The procedure set forth by the Congress under Section 311 and the requirements of the Secretary adopted in accordance with the section have been followed and the right of way conveyance is valid without the consent of the individual possessory holders.

Due process would require the Secretary to follow the law and to see that the property of the individual possessory holders was not taken for a public highway without just compensation. The attorney for the Defendants could cite no statute or decision which would authorize this Court to substitute its judgment as to value for that of the Secretary. The Congress made no provision for a judicial review of the Secretary's determination of fair value of the property conveyed by the right of way. The Secretary and the Tribal Council have gone to great lengths to carry out their duties in such a way as to insure just compensation to the holders. They have arranged for the payment of all property included in the right of way, damage to remaining lands, buildings taken and moving expenses of those required to be moved. The Council has arranged to grant additional possessory rights to those whose entire possessory holdings have been taken, and to make housing available to those who might need it. The file contains the appraisals and the *931 methods used to arrive at the total figure. The file also contains a list of all the public hearings conducted by the Council in connection with the highway plan, the right of way and to hear any evidence concerning adequate compensation. The Defendants offered no evidence at any of the Council hearings and now contend only that the Court should dismiss this action and that the State be required to proceed by way of condemnation so they can have a jury trial in State court to determine compensation. This contention is made in face of the fact that the State cannot proceed under Section 357 in this case plus the fact that the State may very well decide that it has complied with its bargain and abandon the improvement of the balance of the highway.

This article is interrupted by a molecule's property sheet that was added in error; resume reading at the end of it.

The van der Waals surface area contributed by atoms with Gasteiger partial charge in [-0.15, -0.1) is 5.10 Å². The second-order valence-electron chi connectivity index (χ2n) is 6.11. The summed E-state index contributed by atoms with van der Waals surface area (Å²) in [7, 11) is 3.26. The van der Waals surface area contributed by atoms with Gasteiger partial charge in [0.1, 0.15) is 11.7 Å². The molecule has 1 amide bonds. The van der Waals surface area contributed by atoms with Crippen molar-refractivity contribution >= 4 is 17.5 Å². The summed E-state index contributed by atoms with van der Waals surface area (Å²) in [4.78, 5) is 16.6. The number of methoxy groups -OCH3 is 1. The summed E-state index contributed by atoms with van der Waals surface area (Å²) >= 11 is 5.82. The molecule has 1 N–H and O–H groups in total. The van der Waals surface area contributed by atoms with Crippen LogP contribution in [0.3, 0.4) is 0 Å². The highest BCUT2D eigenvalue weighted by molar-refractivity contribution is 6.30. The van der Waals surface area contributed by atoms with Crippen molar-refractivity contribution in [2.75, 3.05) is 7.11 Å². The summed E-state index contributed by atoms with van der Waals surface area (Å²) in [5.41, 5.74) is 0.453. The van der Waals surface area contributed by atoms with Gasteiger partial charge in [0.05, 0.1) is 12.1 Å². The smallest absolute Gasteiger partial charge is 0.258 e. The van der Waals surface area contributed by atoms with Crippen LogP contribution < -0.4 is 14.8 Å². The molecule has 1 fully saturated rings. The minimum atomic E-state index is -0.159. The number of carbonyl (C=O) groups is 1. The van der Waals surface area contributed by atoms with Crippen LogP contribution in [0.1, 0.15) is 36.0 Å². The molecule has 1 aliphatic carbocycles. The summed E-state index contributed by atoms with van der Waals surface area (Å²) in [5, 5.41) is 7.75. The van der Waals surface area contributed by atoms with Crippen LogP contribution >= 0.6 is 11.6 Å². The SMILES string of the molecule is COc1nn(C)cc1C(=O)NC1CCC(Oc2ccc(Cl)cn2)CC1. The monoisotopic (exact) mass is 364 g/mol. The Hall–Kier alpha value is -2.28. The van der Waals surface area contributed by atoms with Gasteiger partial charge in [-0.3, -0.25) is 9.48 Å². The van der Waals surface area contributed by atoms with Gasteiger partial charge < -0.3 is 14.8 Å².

The Defendants also contend that they have been denied rights of due process and equal protection of the law guaranteed by the Constitution of North Carolina and the 1968 Indian Civil Rights Act. They argue that they are citizens of the State of North Carolina and have all the rights of other citizens. This Court agrees that they are citizens of the State and has so held on several occasions. However, it must be remembered that we are dealing with possessory rights in Indian lands and the Congress has exercised its constitutional mandate to take charge of this tribe and its land. Thus in so far as this right of way is concerned the federal statutes will prevail over the State Constitution. This does not mean that the Defendants do not have all the rights of other State citizens in lands off the Reservation, but on the Reservation the Congress will control the tribal lands until allotted to the individual Indian without restrictions as to alienation.